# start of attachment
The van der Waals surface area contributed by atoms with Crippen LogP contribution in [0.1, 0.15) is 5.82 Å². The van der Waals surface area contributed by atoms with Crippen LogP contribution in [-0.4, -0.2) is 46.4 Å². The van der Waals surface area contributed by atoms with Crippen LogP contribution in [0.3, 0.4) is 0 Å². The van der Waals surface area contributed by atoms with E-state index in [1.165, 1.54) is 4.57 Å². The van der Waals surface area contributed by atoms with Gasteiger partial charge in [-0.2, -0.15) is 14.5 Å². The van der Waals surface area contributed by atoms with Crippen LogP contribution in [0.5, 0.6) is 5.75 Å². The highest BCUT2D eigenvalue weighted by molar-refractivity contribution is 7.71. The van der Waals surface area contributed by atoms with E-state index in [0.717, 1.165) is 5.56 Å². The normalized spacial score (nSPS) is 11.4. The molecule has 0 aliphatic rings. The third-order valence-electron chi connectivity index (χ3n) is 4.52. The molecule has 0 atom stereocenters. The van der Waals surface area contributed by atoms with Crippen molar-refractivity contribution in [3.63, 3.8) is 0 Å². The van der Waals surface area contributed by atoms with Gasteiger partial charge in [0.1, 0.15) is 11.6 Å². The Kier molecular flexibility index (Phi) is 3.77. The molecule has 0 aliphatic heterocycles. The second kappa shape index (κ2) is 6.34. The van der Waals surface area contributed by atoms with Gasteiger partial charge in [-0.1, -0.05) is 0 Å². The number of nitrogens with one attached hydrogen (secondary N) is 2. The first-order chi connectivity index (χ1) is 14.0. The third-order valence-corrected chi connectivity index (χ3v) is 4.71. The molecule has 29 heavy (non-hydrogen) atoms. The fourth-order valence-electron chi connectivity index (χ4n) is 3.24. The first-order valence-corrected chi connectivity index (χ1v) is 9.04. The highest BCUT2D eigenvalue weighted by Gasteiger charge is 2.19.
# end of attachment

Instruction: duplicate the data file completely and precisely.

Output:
The van der Waals surface area contributed by atoms with Crippen LogP contribution in [0.1, 0.15) is 5.82 Å². The van der Waals surface area contributed by atoms with Crippen LogP contribution in [-0.4, -0.2) is 46.4 Å². The van der Waals surface area contributed by atoms with Crippen LogP contribution in [0.3, 0.4) is 0 Å². The van der Waals surface area contributed by atoms with E-state index in [1.165, 1.54) is 4.57 Å². The van der Waals surface area contributed by atoms with Gasteiger partial charge in [-0.2, -0.15) is 14.5 Å². The van der Waals surface area contributed by atoms with Crippen LogP contribution in [0.5, 0.6) is 5.75 Å². The highest BCUT2D eigenvalue weighted by molar-refractivity contribution is 7.71. The van der Waals surface area contributed by atoms with E-state index in [0.717, 1.165) is 5.56 Å². The normalized spacial score (nSPS) is 11.4. The molecule has 0 aliphatic rings. The third-order valence-electron chi connectivity index (χ3n) is 4.52. The molecule has 0 atom stereocenters. The van der Waals surface area contributed by atoms with Crippen molar-refractivity contribution in [3.63, 3.8) is 0 Å². The van der Waals surface area contributed by atoms with Gasteiger partial charge in [0.1, 0.15) is 11.6 Å². The Kier molecular flexibility index (Phi) is 3.77. The molecule has 0 aliphatic heterocycles. The second kappa shape index (κ2) is 6.34. The van der Waals surface area contributed by atoms with Gasteiger partial charge in [-0.1, -0.05) is 0 Å². The number of nitrogens with one attached hydrogen (secondary N) is 2. The first-order chi connectivity index (χ1) is 14.0. The third-order valence-corrected chi connectivity index (χ3v) is 4.71. The molecule has 29 heavy (non-hydrogen) atoms. The fourth-order valence-electron chi connectivity index (χ4n) is 3.24. The first-order valence-corrected chi connectivity index (χ1v) is 9.04. The highest BCUT2D eigenvalue weighted by Gasteiger charge is 2.19.